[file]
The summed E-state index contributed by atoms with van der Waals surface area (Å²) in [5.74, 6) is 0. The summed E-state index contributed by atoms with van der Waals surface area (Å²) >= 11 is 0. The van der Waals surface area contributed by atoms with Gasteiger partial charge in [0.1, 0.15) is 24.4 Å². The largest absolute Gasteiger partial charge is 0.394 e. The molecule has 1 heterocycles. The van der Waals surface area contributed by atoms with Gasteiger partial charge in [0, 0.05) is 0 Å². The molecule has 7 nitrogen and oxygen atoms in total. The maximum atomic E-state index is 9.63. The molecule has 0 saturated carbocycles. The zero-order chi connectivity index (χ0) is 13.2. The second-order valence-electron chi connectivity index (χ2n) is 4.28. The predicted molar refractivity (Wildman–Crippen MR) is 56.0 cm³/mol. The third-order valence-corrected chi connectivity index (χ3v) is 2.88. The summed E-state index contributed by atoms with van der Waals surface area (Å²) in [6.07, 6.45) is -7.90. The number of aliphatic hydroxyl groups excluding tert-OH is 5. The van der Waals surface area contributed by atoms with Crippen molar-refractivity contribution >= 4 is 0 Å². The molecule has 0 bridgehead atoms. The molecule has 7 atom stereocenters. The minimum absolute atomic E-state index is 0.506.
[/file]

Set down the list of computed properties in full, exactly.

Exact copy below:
The summed E-state index contributed by atoms with van der Waals surface area (Å²) in [5.74, 6) is 0. The summed E-state index contributed by atoms with van der Waals surface area (Å²) >= 11 is 0. The van der Waals surface area contributed by atoms with Gasteiger partial charge in [0.1, 0.15) is 24.4 Å². The largest absolute Gasteiger partial charge is 0.394 e. The molecule has 1 heterocycles. The van der Waals surface area contributed by atoms with Gasteiger partial charge in [0, 0.05) is 0 Å². The molecule has 7 nitrogen and oxygen atoms in total. The maximum atomic E-state index is 9.63. The molecule has 0 saturated carbocycles. The zero-order chi connectivity index (χ0) is 13.2. The second-order valence-electron chi connectivity index (χ2n) is 4.28. The predicted molar refractivity (Wildman–Crippen MR) is 56.0 cm³/mol. The third-order valence-corrected chi connectivity index (χ3v) is 2.88. The summed E-state index contributed by atoms with van der Waals surface area (Å²) in [6.07, 6.45) is -7.90. The number of aliphatic hydroxyl groups excluding tert-OH is 5. The van der Waals surface area contributed by atoms with Crippen molar-refractivity contribution >= 4 is 0 Å². The molecule has 0 bridgehead atoms. The molecule has 7 atom stereocenters. The minimum absolute atomic E-state index is 0.506.